On PragCap, Surley Trader suggests the world markets are closely watching (and copying) the Nikkei. “Yen = Nikkei = expected inflation”, as he puts it. I couldn’t agree more.
Of much greater interest to me is the Edward Snowden story. Though it doesn’t tie directly to financial markets, I do see an associative correlation in the idea of central planning. We see it in the markets and we see it on the societal level – the desire for authority to control that which they can’t. It’s an urge as old as mankind.
As part of the same over-arching story, Matt Taibbi aptly addresses the Bradley Manning trial, pointing out that “If you can be punished for making public a crime, then the government doing the punishing is itself criminal.”
Charles Hugh Smith’s thoughts on the Surveillance State, as it is.
Here’s the Guardian’s account of how the story of Edward Snowden’s Big Reveal unfolded, along with a video interview. One of the most influential books on my thinking is the Gulag Archipelago, which I read in my early 20’s. Snowden’s comments at 7.30-ish are exactly in line with how Stalin oppressed Soviets, and it is the scenario that I believe is so worrisome.
From Zero Hedge, commentary on the Office of Debt Management quarterly report, which touches on a wide range of interesting topics, including fixed income ETF’s, Algo trading of Treasuries, and HFT impact on the Treasury market.
From FTAlphaville, the marginal cost of producing a barrel of oil will be near $100 next year for non-OPEC producers.
From NYT, Edward Conrad’s take on the purpose of fabulous wealth.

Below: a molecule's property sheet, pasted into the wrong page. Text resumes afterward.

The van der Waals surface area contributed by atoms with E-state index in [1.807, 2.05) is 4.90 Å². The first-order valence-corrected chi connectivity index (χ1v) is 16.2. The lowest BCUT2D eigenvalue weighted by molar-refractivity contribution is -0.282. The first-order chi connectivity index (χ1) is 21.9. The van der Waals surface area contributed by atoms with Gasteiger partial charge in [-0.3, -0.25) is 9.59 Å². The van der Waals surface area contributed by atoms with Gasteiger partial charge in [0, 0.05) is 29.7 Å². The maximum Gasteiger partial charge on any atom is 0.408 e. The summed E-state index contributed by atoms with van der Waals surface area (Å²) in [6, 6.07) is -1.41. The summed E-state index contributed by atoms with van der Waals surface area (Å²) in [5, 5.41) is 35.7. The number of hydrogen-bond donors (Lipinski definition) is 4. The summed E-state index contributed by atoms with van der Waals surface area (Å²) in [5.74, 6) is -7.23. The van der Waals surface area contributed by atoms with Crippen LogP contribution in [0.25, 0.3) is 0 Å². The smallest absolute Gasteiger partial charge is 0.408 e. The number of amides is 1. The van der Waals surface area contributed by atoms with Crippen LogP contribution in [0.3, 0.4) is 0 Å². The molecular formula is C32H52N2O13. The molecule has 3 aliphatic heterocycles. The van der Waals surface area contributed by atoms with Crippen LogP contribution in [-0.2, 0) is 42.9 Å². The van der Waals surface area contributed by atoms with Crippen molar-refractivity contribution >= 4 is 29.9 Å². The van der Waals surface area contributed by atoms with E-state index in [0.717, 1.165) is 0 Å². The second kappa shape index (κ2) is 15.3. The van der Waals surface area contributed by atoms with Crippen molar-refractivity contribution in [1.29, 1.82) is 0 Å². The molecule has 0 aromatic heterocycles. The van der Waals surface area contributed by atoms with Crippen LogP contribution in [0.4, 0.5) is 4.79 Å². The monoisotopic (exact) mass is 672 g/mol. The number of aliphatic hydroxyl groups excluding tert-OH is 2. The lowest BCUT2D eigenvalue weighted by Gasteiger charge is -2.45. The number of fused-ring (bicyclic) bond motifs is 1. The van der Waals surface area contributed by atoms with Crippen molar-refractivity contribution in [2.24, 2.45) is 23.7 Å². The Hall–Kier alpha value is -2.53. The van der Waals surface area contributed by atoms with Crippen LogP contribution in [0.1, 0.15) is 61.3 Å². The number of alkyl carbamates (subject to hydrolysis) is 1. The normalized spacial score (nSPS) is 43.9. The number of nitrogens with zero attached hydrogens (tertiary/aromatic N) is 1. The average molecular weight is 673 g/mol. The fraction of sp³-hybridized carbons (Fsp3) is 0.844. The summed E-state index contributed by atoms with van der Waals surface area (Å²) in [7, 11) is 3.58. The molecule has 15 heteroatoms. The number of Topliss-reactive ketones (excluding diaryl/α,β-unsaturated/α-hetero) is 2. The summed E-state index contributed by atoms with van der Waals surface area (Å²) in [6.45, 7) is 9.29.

From PragCap, unemployment in Spain now tops that of the U.S… during the Great Depression.
From Marketwatch, Chicago PMI registered its lowest reading since September of 2009.
I don’t buy it, but at Daily Beast Daniel Gross makes the case that the U.S. is in better shape than anywhere in the world.
In John Hussman’s latest, he notes that his 10 year projection for equity return ranks in the bottom 1% of the last century. I think he disagrees with Daniel Gross.
From TED, Michael Norton suggests money CAN buy happiness. So long as you give it away:
Recently (and already infamously), Ben Bernanke asserted that “gold is not money.”
The markets speak in actions not words, and the markets are making pretty clear what they think of that assertion. This is a chart of the last 6 months, Gold vs. Euro vs. US Dollar. The Dollar and Euro are measured against one another (along with a basket that involves other Fiat currencies). Note that the USD (after a pronounced year-long slide) attempted to bottom and rally… rising support, only to break to the downside last week. As the Dollar rallied, the Euro has been steadily declining. But, even with the Dollar’s fall last week, the Euro has been unable to punch through upside resistance. How has gold handled it?
Which of the three would you like to have determining your purchasing power as “money”?
Ahhh… Uncle Ben. Stick to making rice.